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75th birthday gift ideas

post #1 of 9
Thread Starter 
Does anyone have any ideas on what to get someone who has everthing for his 75th birthday?
He says he does not want or need anything- I know it is hard when you do not know the person- though just throwing this out here to see if anyone can give me some ideas.

Thanks
post #2 of 9
If he is allowed maybe candy, or a gift card somewhere. I tend to get my almost 89 yr old grandmother flowers or a gift card to her hair salon.
post #3 of 9
I agree, something 'consumable' is best for older folks that have 'it all'. If it's someone really close, maybe a 'home cooked' meal a week for a month or something?
post #4 of 9
My parents are in their 70's and for christmas, we get them gift cards to places like CVS, Waldbaums, movies, fast food (Wendy's), local pizza, favorite restaurants..they enjoy using them all year!
post #5 of 9
I agree with most of the posters, usually at this age, they have everything they want or need. With my inlaws, I tend to sway towards things that they can use at their leisure such as gift cards, phone cards, we have been know to give experiences. Experiences such as edible arrangements, fruit of the month club or a monthly gift card to a favorite restaurant. What are the splurges this person does? Does this person have a close friend or family member that you can pay (or several of you go in together on) to fly or drive out? Was there something most memorable in this persons past that you can heighten on their birthday? Perhaps a picture of that person sent to a local tv station to announce on the morning news or placed in the local newspaper? Think about the person, you will come up with a perfect gift. He is blesssed to have a wonderful and thoughtful friend such as yourself. Keep us posted as to what you decide on.
post #6 of 9
We always get my husband's 93 yo grandmother pictures of the kids. Who doesn't want more of those!

When my great-grandma turned 80, we got her 80 gifts. It was like 10 of the same thing, all stuff she needed - ten boxes of Carnation Instant Breakfast, a bottle of each of her favorite shampoo, soap, lotion etc, ten bottles of hand soap for guests, 10 pairs of comfy socks, that sort of thing.
post #7 of 9
Quote:
Originally Posted by swishina View Post

When my great-grandma turned 80, we got her 80 gifts. It was like 10 of the same thing, all stuff she needed - ten boxes of Carnation Instant Breakfast, a bottle of each of her favorite shampoo, soap, lotion etc, ten bottles of hand soap for guests, 10 pairs of comfy socks, that sort of thing.

That's really cute!

I have a question though...is this a close relative or a family friend or just a neighbor. I liked the edible arrangement idea but those are really expensive and I wouldn't give those to an acquaintance. My Grams is 86 and she likes diners. Older people like nice quiet restaurants where it's quiet, the food is simple, and there isn't a whole lot of fuss. Ex: You don't see many seniors at places like Red Robin or Chilis.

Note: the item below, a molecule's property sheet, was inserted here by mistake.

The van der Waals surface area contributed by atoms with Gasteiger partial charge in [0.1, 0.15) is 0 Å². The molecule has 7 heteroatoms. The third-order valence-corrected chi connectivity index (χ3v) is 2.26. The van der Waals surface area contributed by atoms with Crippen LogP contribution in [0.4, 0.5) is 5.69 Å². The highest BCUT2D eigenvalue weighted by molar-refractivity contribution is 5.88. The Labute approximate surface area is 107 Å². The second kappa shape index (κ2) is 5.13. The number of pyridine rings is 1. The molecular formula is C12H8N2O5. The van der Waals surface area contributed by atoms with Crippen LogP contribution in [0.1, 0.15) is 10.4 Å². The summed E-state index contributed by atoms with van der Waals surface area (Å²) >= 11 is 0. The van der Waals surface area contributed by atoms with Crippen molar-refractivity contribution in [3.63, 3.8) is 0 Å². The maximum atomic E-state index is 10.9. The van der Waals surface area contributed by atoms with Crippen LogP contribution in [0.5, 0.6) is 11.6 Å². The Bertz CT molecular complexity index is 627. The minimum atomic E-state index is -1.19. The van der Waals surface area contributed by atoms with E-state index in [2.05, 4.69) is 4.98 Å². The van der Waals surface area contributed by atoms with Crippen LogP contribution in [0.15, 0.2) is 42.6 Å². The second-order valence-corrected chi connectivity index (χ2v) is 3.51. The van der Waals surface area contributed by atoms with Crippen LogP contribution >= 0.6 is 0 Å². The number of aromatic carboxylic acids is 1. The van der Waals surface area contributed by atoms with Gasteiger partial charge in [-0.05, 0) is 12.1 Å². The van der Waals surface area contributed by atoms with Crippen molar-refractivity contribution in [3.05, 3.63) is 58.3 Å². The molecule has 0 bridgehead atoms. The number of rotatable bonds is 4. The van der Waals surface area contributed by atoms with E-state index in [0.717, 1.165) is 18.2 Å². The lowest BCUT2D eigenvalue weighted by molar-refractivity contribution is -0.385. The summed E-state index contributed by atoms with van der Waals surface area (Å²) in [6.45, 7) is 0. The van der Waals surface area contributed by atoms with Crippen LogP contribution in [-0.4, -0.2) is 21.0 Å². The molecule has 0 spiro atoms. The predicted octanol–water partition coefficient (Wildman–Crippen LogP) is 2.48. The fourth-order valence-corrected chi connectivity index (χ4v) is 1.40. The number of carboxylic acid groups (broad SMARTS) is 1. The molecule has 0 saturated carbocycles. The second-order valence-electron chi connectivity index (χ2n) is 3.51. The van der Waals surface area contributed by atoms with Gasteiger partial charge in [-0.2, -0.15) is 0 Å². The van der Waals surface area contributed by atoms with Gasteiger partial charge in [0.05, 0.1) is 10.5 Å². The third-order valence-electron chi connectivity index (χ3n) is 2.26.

post #8 of 9
I'm also wondering the level of relationship to this man, and whether or not he is in his own home still, a condo, or senior living; is he healthy and able to do things or not? I agree most folks that age do not want more stuff. I used to give my uncle a big basket of food staples because he lived in the country on a farm by himself, and it was hard for him to get to the grocery in the winter at times. My dad hates gift cards, but the gift of time is a hit - TAKE him to dinner, or BRING him a couple of dinners and spend time with him. Shovel the snow. Set up a small Christmas tree for him and take it down after the holiday. Take him out to dinner & a drive to see the Christmas light displays. Or, if he likes his liquor, give him some.
post #9 of 9
I agree with a bottle of wine or liquor. Other ideas:

~ A magazine that came out in the birthday month and year. You can often find these in antique stores. Did you know that comic books were at their height in the 1930's? (a 75-yr old was born in 1935) Can you find a comic book from the year of his birth?
~ A collectible coin from his birth year (like a real silver dollar) or maybe a toy that was popular when he was a child.
~ Old movies on DVD that were his favorites. For instance, my mother loved musicals like "The Kind and I" and watched them over and over again.
~ Theater tickets (go to the matinee) then be their escort.
~ I believe HP came out with a digital picture frame that updates via e-mail. The person has to have access to a wireless connection in their house or nursing home, but you can send new pictures to them just like you'd send an e-mail. This is great for people who have relatives across the country.
~ If the person lives in a nursing home or an assisted living community, put together a collage of photos of them when they were younger and their life / profession and where they lived plus everyone in their life now. These pictures are great conversation starters when staff or other visitors come by.
~ Older people can't always manage to keep a pet but they still enjoy wildlife so a bird feeder or nuts for the squirrels can be a good idea.
~ Consider audio books and an MP3 player which you'll volunteer to load for him.
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